The Little Book of Fika

Great news! My latest book The Little Book of Fika is now available. No time is better than now for a little comfort and simplicity, and the Swedes have your back on this matter with their tradition of Fika.

Swedish Fika - The Little Book of Fika

“Fika” is the Swedish tradition of taking a break in the day, at least once, with a cup of coffee and a sweet treat. Sounds simple, right? Well, that’s the point. Fika is a moment to stop and take a breath, connect with friends and co-workers, or simply be with yourself in the moment – accompanied by a steaming cup of coffee, and a little bite of something sweet or even savory. Splendidly egalitarian and understated (as Swedes do so well), everyone can do it. The key is, well, doing it, and this little book will help you do just that. Filled with inspirational tips, a little history, and 20 sweet and savory recipes to accompany a refreshing beverage, this book is designed to bring a little happiness into your day, Swedish-style.  So go ahead and fika – you deserve it.

Else’s Saffron Bread

Saffron Bread tastefood Swedish Saffron Bread (Lussekatter)

I have been making saffron bread with my Danish husband since we first met and lived in Geneva, Switzerland.  It’s a charming and delicious tradition passed down from his mother, Else, which celebrates the festival of light during the dark winter solstice, Swedish-style, by forming billowy saffron scented breads into various shapes (lussekatter) and buns. In those early years, before our children were born and since my husband and I lived far from our own families, we made a point of inviting friends who had children, since this holiday isn’t complete without the help of little fingers assisting in shaping and nibbling the dough. While the bread rose, we would take a long walk in the vineyards beneath the Jura mountains overlooking Lake Geneva, before returning to form and bake the breads, which we would enjoy with  a glass of glogg or tea before the fire. Later, we had our own children to help, but we continued to invite our friends to join making Else’s saffron bread, even as we moved from country to country in Europe. No matter where we lived, this was a lovely holiday celebration enjoyed by everyone, no matter their nationality, impossible not to share with our extended family of friends.

This year, we are a half empty nest, with our oldest away at college. We continue the tradition, once again inviting friends of my daughter to help. After all, the more hands the merrier. Needless to say, we’ll also be making an extra batch of Else’s saffron bread when our son arrives home next week – but we couldn’t wait until then.

Else’s Saffron Bread

Active Time: 1 hour
Total Time: 2 hours and 45 minutes
Makes about 24 buns

1/2 teaspoon saffron threads
1/4 teaspoon granulated sugar plus 2/3 cup
2/3 cup unsalted European-style butter
2 cups whole milk
2 envelopes active dry yeast
1 teaspoon kosher salt
6 1/2 to 7 cups all-purpose flour
1/2 cup raisins, plus extra for garnish
1 large egg, lightly beaten

1. In a small bowl, crush the saffron and the 1/4 teaspoon sugar with a spoon.

2. Melt the butter in a large saucepan, add the milk, and heat over medium-low heat until warm to the touch (about 110°F).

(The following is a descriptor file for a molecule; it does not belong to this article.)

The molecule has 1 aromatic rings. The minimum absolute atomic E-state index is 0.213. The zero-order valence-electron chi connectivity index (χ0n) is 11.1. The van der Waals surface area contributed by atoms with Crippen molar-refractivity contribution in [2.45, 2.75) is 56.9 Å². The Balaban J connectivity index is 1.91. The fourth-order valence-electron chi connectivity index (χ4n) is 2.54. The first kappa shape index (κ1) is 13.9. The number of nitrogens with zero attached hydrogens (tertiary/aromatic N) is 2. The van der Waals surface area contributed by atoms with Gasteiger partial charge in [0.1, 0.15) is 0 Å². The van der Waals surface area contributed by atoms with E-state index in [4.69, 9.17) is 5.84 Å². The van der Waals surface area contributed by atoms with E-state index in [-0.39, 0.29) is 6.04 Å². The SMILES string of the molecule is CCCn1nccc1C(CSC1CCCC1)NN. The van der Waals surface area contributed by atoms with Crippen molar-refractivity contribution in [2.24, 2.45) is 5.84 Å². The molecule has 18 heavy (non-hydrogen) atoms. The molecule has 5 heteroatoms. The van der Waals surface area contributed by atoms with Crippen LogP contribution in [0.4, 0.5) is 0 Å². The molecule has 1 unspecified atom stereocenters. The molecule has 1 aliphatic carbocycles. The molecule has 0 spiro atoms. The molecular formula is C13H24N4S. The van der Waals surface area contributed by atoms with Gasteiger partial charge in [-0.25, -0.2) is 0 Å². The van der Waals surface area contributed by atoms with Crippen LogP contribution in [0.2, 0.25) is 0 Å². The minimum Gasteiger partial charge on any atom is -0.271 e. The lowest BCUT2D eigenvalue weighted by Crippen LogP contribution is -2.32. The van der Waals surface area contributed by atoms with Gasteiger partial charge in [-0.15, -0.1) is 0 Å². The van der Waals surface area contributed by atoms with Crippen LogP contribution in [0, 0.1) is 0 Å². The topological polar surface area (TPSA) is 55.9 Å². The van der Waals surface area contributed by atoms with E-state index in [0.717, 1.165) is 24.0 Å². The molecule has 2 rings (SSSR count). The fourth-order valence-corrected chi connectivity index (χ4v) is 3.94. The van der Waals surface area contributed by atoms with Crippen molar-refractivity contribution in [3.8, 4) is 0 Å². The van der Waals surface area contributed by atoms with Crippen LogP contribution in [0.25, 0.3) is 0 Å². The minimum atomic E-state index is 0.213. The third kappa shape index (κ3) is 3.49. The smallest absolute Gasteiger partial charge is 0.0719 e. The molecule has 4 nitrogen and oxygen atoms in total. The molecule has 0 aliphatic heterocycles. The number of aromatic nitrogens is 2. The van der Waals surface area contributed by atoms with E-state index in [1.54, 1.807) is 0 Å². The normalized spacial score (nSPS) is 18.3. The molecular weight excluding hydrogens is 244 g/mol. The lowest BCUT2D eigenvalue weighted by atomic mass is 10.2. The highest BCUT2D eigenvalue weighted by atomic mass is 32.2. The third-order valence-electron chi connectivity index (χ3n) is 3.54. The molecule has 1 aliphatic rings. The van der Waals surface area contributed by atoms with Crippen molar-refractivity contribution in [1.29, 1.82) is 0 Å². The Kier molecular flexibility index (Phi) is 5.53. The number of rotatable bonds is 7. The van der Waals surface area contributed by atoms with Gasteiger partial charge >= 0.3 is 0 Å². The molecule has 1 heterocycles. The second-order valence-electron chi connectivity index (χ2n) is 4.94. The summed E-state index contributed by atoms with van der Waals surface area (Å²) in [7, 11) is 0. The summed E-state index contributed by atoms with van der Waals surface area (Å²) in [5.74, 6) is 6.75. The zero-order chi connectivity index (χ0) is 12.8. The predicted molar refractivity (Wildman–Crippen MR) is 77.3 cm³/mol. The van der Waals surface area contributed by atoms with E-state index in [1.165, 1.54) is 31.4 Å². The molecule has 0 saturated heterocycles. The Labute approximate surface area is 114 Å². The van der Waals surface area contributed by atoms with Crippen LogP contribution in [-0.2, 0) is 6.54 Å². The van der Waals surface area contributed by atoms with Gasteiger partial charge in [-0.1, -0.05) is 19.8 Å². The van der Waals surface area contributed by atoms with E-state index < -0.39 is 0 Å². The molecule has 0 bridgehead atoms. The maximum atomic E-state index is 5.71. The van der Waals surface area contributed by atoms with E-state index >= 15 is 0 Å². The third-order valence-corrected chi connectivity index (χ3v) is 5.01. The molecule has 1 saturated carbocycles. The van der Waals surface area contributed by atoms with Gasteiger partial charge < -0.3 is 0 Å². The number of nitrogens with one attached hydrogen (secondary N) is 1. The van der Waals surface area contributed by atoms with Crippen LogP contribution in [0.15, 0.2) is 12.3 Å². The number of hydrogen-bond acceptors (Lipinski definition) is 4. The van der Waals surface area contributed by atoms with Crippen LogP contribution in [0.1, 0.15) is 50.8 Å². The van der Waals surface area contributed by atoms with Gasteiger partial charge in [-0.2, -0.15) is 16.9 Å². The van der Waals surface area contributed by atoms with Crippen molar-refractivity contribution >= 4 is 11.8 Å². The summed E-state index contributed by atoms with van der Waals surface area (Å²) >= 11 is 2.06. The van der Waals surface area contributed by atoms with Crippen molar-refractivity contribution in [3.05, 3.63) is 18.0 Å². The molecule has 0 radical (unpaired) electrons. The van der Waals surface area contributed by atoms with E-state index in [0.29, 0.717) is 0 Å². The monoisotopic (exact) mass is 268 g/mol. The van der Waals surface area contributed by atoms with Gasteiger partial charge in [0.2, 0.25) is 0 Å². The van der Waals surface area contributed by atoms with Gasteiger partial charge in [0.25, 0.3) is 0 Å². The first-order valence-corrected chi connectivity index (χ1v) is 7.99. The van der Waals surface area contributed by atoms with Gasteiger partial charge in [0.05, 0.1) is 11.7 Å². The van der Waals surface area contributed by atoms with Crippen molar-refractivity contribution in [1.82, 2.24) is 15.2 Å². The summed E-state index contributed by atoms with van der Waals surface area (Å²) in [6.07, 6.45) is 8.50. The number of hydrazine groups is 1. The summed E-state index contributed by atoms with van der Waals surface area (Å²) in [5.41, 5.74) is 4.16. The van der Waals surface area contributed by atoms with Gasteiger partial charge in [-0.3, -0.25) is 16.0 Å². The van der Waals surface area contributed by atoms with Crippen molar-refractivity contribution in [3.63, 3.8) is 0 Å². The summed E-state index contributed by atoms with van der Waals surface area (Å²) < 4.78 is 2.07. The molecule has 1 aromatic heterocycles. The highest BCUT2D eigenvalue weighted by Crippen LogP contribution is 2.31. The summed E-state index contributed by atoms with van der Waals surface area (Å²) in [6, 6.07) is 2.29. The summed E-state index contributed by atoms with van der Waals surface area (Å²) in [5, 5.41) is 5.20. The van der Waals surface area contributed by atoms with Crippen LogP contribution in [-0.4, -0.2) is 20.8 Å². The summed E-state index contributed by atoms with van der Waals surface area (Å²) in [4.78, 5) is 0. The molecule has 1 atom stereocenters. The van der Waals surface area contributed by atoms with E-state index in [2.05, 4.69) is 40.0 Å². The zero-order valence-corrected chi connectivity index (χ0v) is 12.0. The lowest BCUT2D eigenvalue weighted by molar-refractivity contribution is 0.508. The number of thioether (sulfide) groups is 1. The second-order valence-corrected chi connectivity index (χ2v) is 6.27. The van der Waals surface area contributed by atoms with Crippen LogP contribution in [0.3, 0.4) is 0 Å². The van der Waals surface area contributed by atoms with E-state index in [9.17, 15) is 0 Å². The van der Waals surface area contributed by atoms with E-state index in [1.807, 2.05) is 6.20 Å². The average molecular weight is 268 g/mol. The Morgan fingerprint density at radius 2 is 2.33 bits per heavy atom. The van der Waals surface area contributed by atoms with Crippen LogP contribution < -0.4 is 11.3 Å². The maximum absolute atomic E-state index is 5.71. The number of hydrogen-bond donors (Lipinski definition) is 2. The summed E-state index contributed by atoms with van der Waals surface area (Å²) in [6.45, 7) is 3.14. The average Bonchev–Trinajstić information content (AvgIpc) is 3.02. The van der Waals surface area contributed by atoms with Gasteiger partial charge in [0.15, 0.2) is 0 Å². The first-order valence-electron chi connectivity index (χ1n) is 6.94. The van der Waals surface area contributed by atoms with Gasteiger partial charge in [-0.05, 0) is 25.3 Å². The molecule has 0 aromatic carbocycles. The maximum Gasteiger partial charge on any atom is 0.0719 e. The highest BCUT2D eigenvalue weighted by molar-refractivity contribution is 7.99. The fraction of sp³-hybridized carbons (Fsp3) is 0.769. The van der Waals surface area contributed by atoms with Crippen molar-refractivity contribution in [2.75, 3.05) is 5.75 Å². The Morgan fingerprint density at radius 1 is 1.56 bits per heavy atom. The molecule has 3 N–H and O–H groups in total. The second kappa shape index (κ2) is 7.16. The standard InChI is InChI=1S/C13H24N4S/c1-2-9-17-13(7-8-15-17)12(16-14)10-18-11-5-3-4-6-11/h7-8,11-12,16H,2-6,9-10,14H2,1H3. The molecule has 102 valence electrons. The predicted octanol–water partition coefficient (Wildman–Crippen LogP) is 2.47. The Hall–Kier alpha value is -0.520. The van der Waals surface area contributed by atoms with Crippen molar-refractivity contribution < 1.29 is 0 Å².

3. Place the yeast in a large bowl, add 1/4 cup of the warm milk, and stir to dissolve. Let the mixture stand until it foams, 5 to 10 minutes.

4. Add the remaining milk and the saffron, the 2/3 cup sugar, and the salt, and stir once or twice to blend. Add 6 1/2 cups flour to the bowl and stir with a wooden spoon to combine. The dough should be sticky but not too wet; add more flour, a little at a time, until you reach the desired consistency. Stir in the 1/2 cup raisins and then knead the dough until it pulls away from the bowl and is smooth and elastic, about 8 minutes.

5. Cover the bowl with a kitchen towel and place in a warm draft-free spot, such as the oven with the pilot light on. Let rise until doubled in size, about 1 hour. Punch the dough down and let stand at room temperature for 45 minutes.

6. Preheat the oven to 425°F and line two baking sheets with parchment paper. Roll the dough into shapes by grabbing a small handful and, with light hands, roll into a 1/2 inch thick rope. Shape the rope into an “S” shape, or braid 2 ropes together. Place the shapes on a baking tray.

7. Lightly brush the breads with the egg and garnish the folds and corners with a few raisins. (Add the raisins after you glaze the bread to prevent them from burning.)

8. Bake until puffed and golden, 10 to 12 minutes. Cool slightly on wire racks. Repeat with the remaining dough. Serve warm with butter.

Spiced Meatballs with Cranberry Compote, Yogurt and Dill

It’s time to get fresh and meaty. I created this recipe for an upcoming class I am teaching at Cavallo Point in Sausalito, California on Scandinavian cooking. While traditional Scandinavian cooking may be heavy and meat focused (especially in the winter) it delightfully tips to an abundance of fresh produce in the warmer, brighter summer months. This recipe marries the Nordic climate extremes with a spin on the Swedish meatball, which is traditionally pan-fried and then napped with a warm cream sauce. These ground meat patties are transformed into fun finger food, freshened and brightened with tufts of parsley and dill. The heavy sauce is replaced by crisp lettuce leaves for wrapping  and a sweet-piquant cranberry compote and a dab of yogurt.  Continue reading Spiced Meatballs with Cranberry Compote